‘You’re going to be busy, then. But you’ll do me a good rate?’
‘I’ll always look after you, Matt, you know that. In fact, let’s have a chat later. There’s a woman put an offer in on that barn conversion behind the church. She’s going to need an awful lot of work doing and I told her I might know just the man. Thought we could both make it worth our while.’ He took a long slug of his drink, and smacked his lips. ‘Besides, if you’re after doing up that old wreck, you’ll need all the money you can get.’
It was surprising how many more people turned up to the funeral tea than had for the service, Laura mused. Out of the window the sky had cleared and she could almost smell the musty scent of the woods. She had walked the dog there earlier, and even in September you could detect the subtle change in the air that heralded the approach of autumn. She hauled her attention back to the fruit cake, which sat on a tray in front of her on the work surface, ready to go into the front room. If their guests settled in, as they seemed to be threatening, she would be playing hostess until well past dusk. That was the thing with small communities. They all led such isolated lives that they tended to leap on any event and milk it for all it was worth. At this rate she’d have to get the Cousins to reopen the village shop for her.
‘All right, beautiful?’
Matt’s arms were round her waist. He had been lovely this past week, cheerful, relaxed, attentive. Much as she felt guilty to admit it, Mr P’s death had been a blessing.
‘Just wondering how long before chucking-out time,’ he murmured.
‘The old ladies may need taking home soon. Mrs Linnet’s gone all silly on her third gin and Mrs Bellamy’s snoring on a pile of coats upstairs.’
‘They’ll be making passes at the Cousins, next.’
She smiled and put a cake knife on to the tray. Then she turned so that she was facing him. He was as handsome as the day she had met him. The weathering of his face, the lines that spread from the corners of his eyes, only made him more attractive. Sometimes she winced at that; today, filled with wine and relief, she just felt glad of it. ‘Everything’s going to change now, isn’t it?’ she said.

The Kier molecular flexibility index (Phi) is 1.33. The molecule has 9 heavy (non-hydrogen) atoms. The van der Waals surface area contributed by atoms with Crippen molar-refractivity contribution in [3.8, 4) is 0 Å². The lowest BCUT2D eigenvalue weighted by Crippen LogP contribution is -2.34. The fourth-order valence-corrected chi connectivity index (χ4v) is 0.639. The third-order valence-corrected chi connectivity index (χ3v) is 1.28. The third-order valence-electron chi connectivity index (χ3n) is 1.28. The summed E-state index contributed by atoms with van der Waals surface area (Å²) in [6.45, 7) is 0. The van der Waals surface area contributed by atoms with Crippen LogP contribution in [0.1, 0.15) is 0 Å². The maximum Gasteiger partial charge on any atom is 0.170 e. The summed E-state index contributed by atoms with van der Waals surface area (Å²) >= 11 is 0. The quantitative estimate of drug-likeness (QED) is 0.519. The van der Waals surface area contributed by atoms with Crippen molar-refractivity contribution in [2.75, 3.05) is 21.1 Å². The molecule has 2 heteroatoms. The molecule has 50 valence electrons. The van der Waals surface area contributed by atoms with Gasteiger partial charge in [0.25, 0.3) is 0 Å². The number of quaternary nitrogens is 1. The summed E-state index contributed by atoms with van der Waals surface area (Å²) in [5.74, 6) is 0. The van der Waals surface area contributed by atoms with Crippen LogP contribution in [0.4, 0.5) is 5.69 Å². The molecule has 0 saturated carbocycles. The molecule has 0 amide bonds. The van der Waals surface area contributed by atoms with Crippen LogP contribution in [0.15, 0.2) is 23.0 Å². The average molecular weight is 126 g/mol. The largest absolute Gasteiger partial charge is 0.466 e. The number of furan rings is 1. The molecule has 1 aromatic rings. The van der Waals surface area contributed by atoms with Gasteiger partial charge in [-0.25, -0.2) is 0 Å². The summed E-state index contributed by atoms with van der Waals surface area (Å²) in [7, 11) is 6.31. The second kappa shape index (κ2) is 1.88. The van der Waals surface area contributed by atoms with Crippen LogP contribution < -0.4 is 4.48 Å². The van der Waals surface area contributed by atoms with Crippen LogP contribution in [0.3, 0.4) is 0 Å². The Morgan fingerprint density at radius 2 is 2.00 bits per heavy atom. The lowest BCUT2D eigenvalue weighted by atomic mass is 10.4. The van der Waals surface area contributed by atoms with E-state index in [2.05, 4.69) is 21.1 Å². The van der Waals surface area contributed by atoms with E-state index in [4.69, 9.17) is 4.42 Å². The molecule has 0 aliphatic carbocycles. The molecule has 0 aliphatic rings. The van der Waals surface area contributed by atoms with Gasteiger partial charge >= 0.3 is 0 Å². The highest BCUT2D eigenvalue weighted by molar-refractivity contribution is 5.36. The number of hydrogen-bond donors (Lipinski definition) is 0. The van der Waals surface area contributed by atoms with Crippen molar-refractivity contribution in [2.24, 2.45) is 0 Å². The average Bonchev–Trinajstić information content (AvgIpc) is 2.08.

‘Oh, yes.’ He bent to kiss her, and she let her hands slide round him, feeling his familiar shape against her, the tautness of muscles primed by hard work. She thought she had probably never held him close without feeling an echo of desire. She kissed him back, feeling a brief, reassuring sense of possession in the pressure of his lips on hers. These were the moments that made it all worthwhile, that made her feel as if he was restored to her. That everything in the past had been an aberration.
‘Not interrupting anything, am I?’
Matt lifted his head. ‘If you don’t know by now, Anthony, we wasted all that money on your biology lessons.’
Laura slid from her husband’s grasp and picked up the tray with the cake. ‘Your father and I were talking about the future,’ she said, ‘how good it’s looking.’
There were times, thought Matt McCarthy, adjusting himself surreptitiously, when he was pretty pleased to be married to his wife. He watched her as she went into the drawing room, totting up her attributes: waist still narrow, legs shapely, something classy informing her walk. Not a bad old stick, all told.
‘You not going out?’ he asked his son. ‘Thought you’d be long gone by now.’ It took him some moments to grasp that Anthony was not wearing his usual complicit grin.
‘Shane gave me a lift back from football.’
‘Nice for you.’
‘I saw your van outside Theresa Dillon’s.’
Matt hesitated. ‘So?’